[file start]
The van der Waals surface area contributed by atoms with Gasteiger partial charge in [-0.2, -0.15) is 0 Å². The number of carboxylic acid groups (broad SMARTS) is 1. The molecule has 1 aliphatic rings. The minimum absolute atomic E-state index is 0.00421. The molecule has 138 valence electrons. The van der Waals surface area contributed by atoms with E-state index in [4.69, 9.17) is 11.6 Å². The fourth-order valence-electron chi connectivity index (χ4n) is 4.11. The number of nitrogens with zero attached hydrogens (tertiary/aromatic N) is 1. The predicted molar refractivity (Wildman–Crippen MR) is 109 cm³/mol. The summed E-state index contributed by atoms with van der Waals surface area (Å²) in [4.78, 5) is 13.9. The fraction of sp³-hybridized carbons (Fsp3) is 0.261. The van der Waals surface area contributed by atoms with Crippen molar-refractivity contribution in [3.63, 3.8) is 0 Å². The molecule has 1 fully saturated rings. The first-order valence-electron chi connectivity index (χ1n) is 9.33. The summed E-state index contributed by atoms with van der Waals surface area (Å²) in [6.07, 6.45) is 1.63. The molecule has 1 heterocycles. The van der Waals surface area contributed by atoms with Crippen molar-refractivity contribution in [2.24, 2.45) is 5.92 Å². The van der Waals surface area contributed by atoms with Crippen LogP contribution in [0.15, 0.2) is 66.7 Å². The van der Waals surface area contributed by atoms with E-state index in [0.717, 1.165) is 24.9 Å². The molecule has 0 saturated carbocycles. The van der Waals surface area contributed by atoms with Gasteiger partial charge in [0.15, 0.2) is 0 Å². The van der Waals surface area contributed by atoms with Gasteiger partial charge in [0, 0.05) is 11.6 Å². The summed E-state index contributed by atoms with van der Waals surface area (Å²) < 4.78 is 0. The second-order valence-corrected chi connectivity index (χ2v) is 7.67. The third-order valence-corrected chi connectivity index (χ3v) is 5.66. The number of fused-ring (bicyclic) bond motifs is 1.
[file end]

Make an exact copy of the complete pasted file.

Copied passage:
The van der Waals surface area contributed by atoms with Gasteiger partial charge in [-0.2, -0.15) is 0 Å². The number of carboxylic acid groups (broad SMARTS) is 1. The molecule has 1 aliphatic rings. The minimum absolute atomic E-state index is 0.00421. The molecule has 138 valence electrons. The van der Waals surface area contributed by atoms with E-state index in [4.69, 9.17) is 11.6 Å². The fourth-order valence-electron chi connectivity index (χ4n) is 4.11. The number of nitrogens with zero attached hydrogens (tertiary/aromatic N) is 1. The predicted molar refractivity (Wildman–Crippen MR) is 109 cm³/mol. The summed E-state index contributed by atoms with van der Waals surface area (Å²) in [4.78, 5) is 13.9. The fraction of sp³-hybridized carbons (Fsp3) is 0.261. The van der Waals surface area contributed by atoms with Crippen molar-refractivity contribution in [3.63, 3.8) is 0 Å². The molecule has 1 fully saturated rings. The first-order valence-electron chi connectivity index (χ1n) is 9.33. The summed E-state index contributed by atoms with van der Waals surface area (Å²) in [6.07, 6.45) is 1.63. The molecule has 1 heterocycles. The van der Waals surface area contributed by atoms with Crippen molar-refractivity contribution in [2.24, 2.45) is 5.92 Å². The van der Waals surface area contributed by atoms with Crippen LogP contribution in [0.15, 0.2) is 66.7 Å². The van der Waals surface area contributed by atoms with E-state index in [0.717, 1.165) is 24.9 Å². The molecule has 0 saturated carbocycles. The van der Waals surface area contributed by atoms with Gasteiger partial charge in [0.15, 0.2) is 0 Å². The van der Waals surface area contributed by atoms with Gasteiger partial charge in [0, 0.05) is 11.6 Å². The summed E-state index contributed by atoms with van der Waals surface area (Å²) < 4.78 is 0. The second-order valence-corrected chi connectivity index (χ2v) is 7.67. The third-order valence-corrected chi connectivity index (χ3v) is 5.66. The number of fused-ring (bicyclic) bond motifs is 1.